Date of Award


Degree Name

MS in Forestry Sciences


Natural Resources Management


College of Agriculture, Food, and Environmental Sciences


Yiwen Chiu

Advisor Department

Natural Resources Management

Advisor College

College of Agriculture, Food, and Environmental Sciences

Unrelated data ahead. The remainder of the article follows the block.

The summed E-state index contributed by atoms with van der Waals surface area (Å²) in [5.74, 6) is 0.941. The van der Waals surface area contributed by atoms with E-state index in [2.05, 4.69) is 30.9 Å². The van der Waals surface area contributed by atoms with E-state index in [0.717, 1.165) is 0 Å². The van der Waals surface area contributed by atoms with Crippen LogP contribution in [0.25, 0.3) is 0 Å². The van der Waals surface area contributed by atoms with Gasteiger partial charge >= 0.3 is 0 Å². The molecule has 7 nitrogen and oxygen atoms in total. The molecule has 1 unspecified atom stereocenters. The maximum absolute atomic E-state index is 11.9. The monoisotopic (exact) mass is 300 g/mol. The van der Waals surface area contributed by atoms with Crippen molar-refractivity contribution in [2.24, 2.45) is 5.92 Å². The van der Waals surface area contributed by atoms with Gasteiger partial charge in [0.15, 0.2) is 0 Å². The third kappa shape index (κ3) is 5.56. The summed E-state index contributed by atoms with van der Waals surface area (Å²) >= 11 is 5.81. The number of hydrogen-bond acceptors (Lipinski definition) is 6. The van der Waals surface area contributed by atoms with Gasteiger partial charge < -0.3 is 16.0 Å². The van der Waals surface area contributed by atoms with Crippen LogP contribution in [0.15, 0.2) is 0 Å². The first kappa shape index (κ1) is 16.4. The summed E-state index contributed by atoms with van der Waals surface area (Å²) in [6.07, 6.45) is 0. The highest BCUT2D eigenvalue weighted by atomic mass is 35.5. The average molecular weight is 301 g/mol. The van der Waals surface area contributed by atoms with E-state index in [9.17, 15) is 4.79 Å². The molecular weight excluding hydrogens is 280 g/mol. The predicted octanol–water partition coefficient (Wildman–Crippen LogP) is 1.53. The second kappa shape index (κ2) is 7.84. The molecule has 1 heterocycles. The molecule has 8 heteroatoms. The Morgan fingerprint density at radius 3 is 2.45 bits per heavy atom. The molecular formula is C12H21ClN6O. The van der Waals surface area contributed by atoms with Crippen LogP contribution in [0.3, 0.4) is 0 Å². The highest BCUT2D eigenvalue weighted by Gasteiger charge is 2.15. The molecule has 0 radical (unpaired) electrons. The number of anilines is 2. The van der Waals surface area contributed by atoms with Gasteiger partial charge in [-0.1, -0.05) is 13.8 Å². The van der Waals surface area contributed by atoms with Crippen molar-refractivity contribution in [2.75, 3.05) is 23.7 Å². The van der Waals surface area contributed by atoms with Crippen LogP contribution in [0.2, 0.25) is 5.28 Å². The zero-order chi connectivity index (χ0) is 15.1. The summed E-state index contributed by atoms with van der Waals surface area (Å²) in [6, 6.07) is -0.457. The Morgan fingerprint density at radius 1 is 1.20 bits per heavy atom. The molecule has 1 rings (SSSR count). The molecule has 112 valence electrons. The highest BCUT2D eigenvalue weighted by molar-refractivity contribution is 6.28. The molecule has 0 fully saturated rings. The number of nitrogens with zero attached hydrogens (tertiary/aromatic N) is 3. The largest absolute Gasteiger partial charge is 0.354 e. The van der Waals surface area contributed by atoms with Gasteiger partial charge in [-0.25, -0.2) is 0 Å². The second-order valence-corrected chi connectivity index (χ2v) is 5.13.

Carbon sequestration is paramount to reducing climate change. Grasslands, representing 40% of all terrestrial area, can serve as a primary sequestration location if optimal management strategies can be realized. This study used system dynamics modeling to examine the temporal dynamics of carbon stocks and flows in response to grass species composition, grazing intensity, and temperature and precipitation changes at the landscape level. While there are other biogeochemical models in existence, they are either meant to model large areas, including globally, or are meant to be at a farm level and have limited plot sizes, limiting the options for rangeland managers to test management strategies in larger areas. The aims included conducting a field study of the rangeland, create an initial model; evaluate how the model responded to grazing, temperature, and precipitation changes; and compare the model outcomes to prior work to test the behavior of the model as the start of validation. This thesis used four plant functional groups (C3 and C4 grasses, forbs, and legumes) as the base groups for the model. C4 grasses were not found in in the field study but served to test whether the model detected changes in sequestration when grassland composition is changed. The results demonstrated an approach of using functional groups in system dynamics modeling to optimize carbon sequestration while accounting for diverse management strategies, as has been seen in other biogeochemical models. The model was aligned with prior field research in terms of carbon sequestration levels. The model was able to note differences in grazing regimes, temperature, and precipitation changes in terms of carbon sequestration. Grazing scenarios showed that while increased grazing impacted aboveground litter, it had little impact on sequestration; there was only a 4% increase in carbon with no grazing, Changes in temperature, up to 3°C, were predicted to increase carbon sequestration by 16% from 0.442 to 0.514 kg*m-2*day-1 while decreases in precipitation, both alone and in combination with increasing temperatures, was predicted to decrease sequestration up to 44%. This has to do with the grassland composition, ii especially as this was a C3 dominated grassland which grows in the winter and early spring and required more water but lower temperatures for growth. Future research should continue model validation, test additional functional groups like shrubs, implement more soil carbon pools and flows and add a nitrogen component to the model.